HP Elite Dragonfly Chromebook: Impressive, Flawed, Expensive
HP may make another range named “Envy,” but it’s the Elite Dragonfly that truly invokes the green-eyed monster. It’s a device with a hefty price tag that’s made for business users but has features to attract anyone looking for a thin, light, high-end productivity laptop.
At CES 2023, HP revealed that the Dragonfly name would finally be bestowed upon consumer models, with a new Dragonfly Pro and Dragonfly Pro Chromebook. But before that happens later this year, there’s the matter of HP’s ChromeOS-flavored addition to the current business range.
This is one of the best Chromebooks you can buy—brace for a screeching handbrake of a caveat—if you can stomach the hefty price. You’ll be getting a stylish, lightweight, and delightful productivity laptop, but with a few flaws. It’s an achievement in hardware that falls foul of perfection. Here’s why.
Writing, browsing, and planning are a joy on the Elite Dragonfly Chromebook. There are few devices on the market that welcome you into productivity quite like this one—not the new Dell XPS 13 (6/10, WIRED Recommends), nor HP’s luxe consumer Spectre x360 14, which features in our best laptops guide.
The Intel Core i5-1245U vPro, 8-GB RAM, and 256-GB SSD configuration had no trouble munching through 20+ tabs. The keyboard plays a big part, with a solid amount of travel and a pleasingly light crunch of feedback. Appropriately, the review you’re reading now is being written on said laptop, and getting words on the page as speedily as this is blissful.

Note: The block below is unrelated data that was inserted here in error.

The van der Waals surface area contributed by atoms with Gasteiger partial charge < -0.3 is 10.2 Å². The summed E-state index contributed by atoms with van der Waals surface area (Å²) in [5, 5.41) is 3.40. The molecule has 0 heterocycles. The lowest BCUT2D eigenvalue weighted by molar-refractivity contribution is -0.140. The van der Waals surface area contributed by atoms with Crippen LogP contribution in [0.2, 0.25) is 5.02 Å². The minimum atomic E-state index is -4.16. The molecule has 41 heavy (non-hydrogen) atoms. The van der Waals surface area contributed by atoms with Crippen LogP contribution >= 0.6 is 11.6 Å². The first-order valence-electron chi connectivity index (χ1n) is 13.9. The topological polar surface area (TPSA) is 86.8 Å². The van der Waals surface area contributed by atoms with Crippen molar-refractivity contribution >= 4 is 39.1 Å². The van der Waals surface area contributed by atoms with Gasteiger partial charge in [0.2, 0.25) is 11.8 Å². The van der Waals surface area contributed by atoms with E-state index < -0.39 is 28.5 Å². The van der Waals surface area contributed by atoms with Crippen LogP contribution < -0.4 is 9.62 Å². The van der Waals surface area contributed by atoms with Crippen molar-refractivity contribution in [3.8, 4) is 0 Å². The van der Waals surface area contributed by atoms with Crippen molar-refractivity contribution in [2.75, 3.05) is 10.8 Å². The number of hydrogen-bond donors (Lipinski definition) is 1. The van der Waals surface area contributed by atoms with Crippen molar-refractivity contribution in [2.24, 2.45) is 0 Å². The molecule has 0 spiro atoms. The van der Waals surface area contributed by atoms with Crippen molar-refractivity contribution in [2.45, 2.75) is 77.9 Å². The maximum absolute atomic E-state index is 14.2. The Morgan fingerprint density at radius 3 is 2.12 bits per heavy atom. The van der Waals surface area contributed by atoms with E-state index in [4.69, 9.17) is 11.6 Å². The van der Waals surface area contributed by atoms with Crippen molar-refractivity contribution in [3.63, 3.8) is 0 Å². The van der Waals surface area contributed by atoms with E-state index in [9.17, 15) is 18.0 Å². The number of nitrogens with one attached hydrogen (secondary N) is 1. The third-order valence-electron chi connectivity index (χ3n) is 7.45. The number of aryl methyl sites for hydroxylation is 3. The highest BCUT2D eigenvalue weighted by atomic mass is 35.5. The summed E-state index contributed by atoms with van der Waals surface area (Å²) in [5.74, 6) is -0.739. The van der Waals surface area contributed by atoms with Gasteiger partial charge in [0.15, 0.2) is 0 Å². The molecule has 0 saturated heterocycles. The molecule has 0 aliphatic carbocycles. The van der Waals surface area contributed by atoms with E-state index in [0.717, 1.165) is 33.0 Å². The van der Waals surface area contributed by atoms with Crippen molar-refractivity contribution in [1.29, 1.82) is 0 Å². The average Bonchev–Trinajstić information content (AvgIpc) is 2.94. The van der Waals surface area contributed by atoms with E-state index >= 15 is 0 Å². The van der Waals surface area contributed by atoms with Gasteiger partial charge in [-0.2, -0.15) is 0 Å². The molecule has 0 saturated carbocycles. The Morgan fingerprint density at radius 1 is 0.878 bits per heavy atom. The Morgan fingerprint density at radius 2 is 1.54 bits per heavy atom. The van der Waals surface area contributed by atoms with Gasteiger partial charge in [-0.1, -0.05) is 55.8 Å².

Unfortunately, two points let the productivity package down. The haptic trackpad simulates an unsatisfying “click,” though it is accurate and well-sized. And under more intensive productivity workloads, the battery life only manages around 6 hours. Your mileage may vary, as it did throughout my testing, sometimes managing closer to 8 hours on less hectic days.
The 3:2 display boosts productivity further, with the squarer display adding more screen real estate for your essays, web pages, spreadsheets, and more. The image quality is a tad underwhelming, especially for a $1,000-plus machine. No real complaints, but you’ll find better panels on devices cheaper than this, with OLED becoming more common on sub-$1,000 laptops. Anti-glare is an optional add-on and is sorely needed, as it’s quite the reflective display.
So what of the business focus of the Elite Dragonfly Chromebook? On top of the Intel vPro processor, which enables easier and deeper device management, as well as an added security layer, there are a few more touted inclusions. There’s a physical privacy shutter for the webcam, which you’ll find on some non-business-focused laptops, and the option to add an HP Sure View display. My review model didn’t feature this tech, but I’ve tried it before and it’s always worked as advertised—a toggle-able feature that prevents onlookers to your left and right from seeing what’s on your screen. A neat trick. The webcam itself provides a detailed image, and the microphone delivers decent audio. Neither is jaw-dropping, but you’ll get no complaints from colleagues.
This Chromebook is one of the most expensive you can buy, so you’re well within your rights to expect a taste of the good life. Fortunately, the design lives up to this. It’s gloriously thin and remarkably lightweight. The joy of working on this day to day, moving this light machine deftly from home to desk and wherever else you go along the way, is palpable. The magnesium and aluminum hybrid isn’t quite as flashy as a MacBook or Dell XPS 13 Plus (7/10, WIRED Recommends), but it still soars above plastic and looks luxurious.